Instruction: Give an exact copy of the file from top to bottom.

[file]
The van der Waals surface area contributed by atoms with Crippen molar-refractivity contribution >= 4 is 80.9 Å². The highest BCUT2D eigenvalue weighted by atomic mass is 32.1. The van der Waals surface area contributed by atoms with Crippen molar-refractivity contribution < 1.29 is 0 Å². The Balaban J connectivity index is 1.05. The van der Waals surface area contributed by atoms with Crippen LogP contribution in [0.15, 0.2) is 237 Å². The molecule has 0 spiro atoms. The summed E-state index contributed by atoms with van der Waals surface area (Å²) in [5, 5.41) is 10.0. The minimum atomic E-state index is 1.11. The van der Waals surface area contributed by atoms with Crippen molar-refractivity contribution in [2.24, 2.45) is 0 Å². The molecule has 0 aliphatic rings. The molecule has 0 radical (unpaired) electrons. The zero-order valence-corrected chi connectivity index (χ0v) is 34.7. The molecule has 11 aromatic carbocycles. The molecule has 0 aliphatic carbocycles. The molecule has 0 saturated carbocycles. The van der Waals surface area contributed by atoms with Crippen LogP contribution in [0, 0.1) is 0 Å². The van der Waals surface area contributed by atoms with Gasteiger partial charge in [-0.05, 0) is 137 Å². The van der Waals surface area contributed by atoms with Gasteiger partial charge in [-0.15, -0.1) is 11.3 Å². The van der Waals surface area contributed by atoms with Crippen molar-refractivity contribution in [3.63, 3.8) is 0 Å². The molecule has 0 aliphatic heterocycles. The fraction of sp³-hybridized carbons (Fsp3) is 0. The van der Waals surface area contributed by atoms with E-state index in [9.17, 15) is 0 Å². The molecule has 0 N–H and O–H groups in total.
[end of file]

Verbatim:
The van der Waals surface area contributed by atoms with Crippen molar-refractivity contribution >= 4 is 80.9 Å². The highest BCUT2D eigenvalue weighted by atomic mass is 32.1. The van der Waals surface area contributed by atoms with Crippen molar-refractivity contribution < 1.29 is 0 Å². The Balaban J connectivity index is 1.05. The van der Waals surface area contributed by atoms with Crippen LogP contribution in [0.15, 0.2) is 237 Å². The molecule has 0 spiro atoms. The summed E-state index contributed by atoms with van der Waals surface area (Å²) in [5, 5.41) is 10.0. The minimum atomic E-state index is 1.11. The van der Waals surface area contributed by atoms with Crippen molar-refractivity contribution in [2.24, 2.45) is 0 Å². The molecule has 0 aliphatic rings. The molecule has 0 radical (unpaired) electrons. The zero-order valence-corrected chi connectivity index (χ0v) is 34.7. The molecule has 11 aromatic carbocycles. The molecule has 0 aliphatic carbocycles. The molecule has 0 saturated carbocycles. The van der Waals surface area contributed by atoms with Crippen LogP contribution in [0, 0.1) is 0 Å². The van der Waals surface area contributed by atoms with Gasteiger partial charge in [-0.05, 0) is 137 Å². The van der Waals surface area contributed by atoms with Gasteiger partial charge in [-0.15, -0.1) is 11.3 Å². The van der Waals surface area contributed by atoms with Crippen molar-refractivity contribution in [3.63, 3.8) is 0 Å². The molecule has 0 aliphatic heterocycles. The fraction of sp³-hybridized carbons (Fsp3) is 0. The van der Waals surface area contributed by atoms with E-state index in [9.17, 15) is 0 Å². The molecule has 0 N–H and O–H groups in total.